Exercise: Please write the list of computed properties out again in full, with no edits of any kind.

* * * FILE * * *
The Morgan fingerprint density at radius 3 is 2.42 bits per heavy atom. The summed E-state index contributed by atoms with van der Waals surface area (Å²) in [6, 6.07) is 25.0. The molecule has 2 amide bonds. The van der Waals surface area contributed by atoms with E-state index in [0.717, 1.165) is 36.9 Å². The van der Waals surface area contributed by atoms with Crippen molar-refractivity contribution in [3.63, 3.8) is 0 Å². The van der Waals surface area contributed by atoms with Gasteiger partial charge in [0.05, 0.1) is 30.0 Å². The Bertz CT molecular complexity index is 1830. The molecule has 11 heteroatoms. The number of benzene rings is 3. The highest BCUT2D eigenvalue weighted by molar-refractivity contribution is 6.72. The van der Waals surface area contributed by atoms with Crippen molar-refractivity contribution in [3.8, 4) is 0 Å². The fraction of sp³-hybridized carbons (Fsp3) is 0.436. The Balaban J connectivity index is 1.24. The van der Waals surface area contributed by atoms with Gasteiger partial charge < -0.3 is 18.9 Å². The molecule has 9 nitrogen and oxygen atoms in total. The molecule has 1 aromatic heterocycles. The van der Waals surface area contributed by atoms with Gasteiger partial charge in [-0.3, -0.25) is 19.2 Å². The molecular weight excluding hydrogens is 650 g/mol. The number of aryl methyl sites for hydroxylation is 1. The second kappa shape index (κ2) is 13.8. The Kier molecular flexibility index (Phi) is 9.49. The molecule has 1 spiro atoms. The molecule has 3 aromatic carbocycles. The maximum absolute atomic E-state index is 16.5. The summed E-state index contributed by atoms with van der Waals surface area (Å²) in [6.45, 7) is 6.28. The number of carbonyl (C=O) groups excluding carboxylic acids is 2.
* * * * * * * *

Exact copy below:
The Morgan fingerprint density at radius 3 is 2.42 bits per heavy atom. The summed E-state index contributed by atoms with van der Waals surface area (Å²) in [6, 6.07) is 25.0. The molecule has 2 amide bonds. The van der Waals surface area contributed by atoms with E-state index in [0.717, 1.165) is 36.9 Å². The van der Waals surface area contributed by atoms with Crippen molar-refractivity contribution in [3.63, 3.8) is 0 Å². The van der Waals surface area contributed by atoms with Gasteiger partial charge in [0.05, 0.1) is 30.0 Å². The Bertz CT molecular complexity index is 1830. The molecule has 11 heteroatoms. The number of benzene rings is 3. The highest BCUT2D eigenvalue weighted by molar-refractivity contribution is 6.72. The van der Waals surface area contributed by atoms with Crippen molar-refractivity contribution in [3.8, 4) is 0 Å². The fraction of sp³-hybridized carbons (Fsp3) is 0.436. The Balaban J connectivity index is 1.24. The van der Waals surface area contributed by atoms with Gasteiger partial charge < -0.3 is 18.9 Å². The molecule has 9 nitrogen and oxygen atoms in total. The molecule has 1 aromatic heterocycles. The van der Waals surface area contributed by atoms with Gasteiger partial charge in [-0.3, -0.25) is 19.2 Å². The molecular weight excluding hydrogens is 650 g/mol. The number of aryl methyl sites for hydroxylation is 1. The second kappa shape index (κ2) is 13.8. The Kier molecular flexibility index (Phi) is 9.49. The molecule has 1 spiro atoms. The molecule has 3 aromatic carbocycles. The maximum absolute atomic E-state index is 16.5. The summed E-state index contributed by atoms with van der Waals surface area (Å²) in [6.45, 7) is 6.28. The number of carbonyl (C=O) groups excluding carboxylic acids is 2.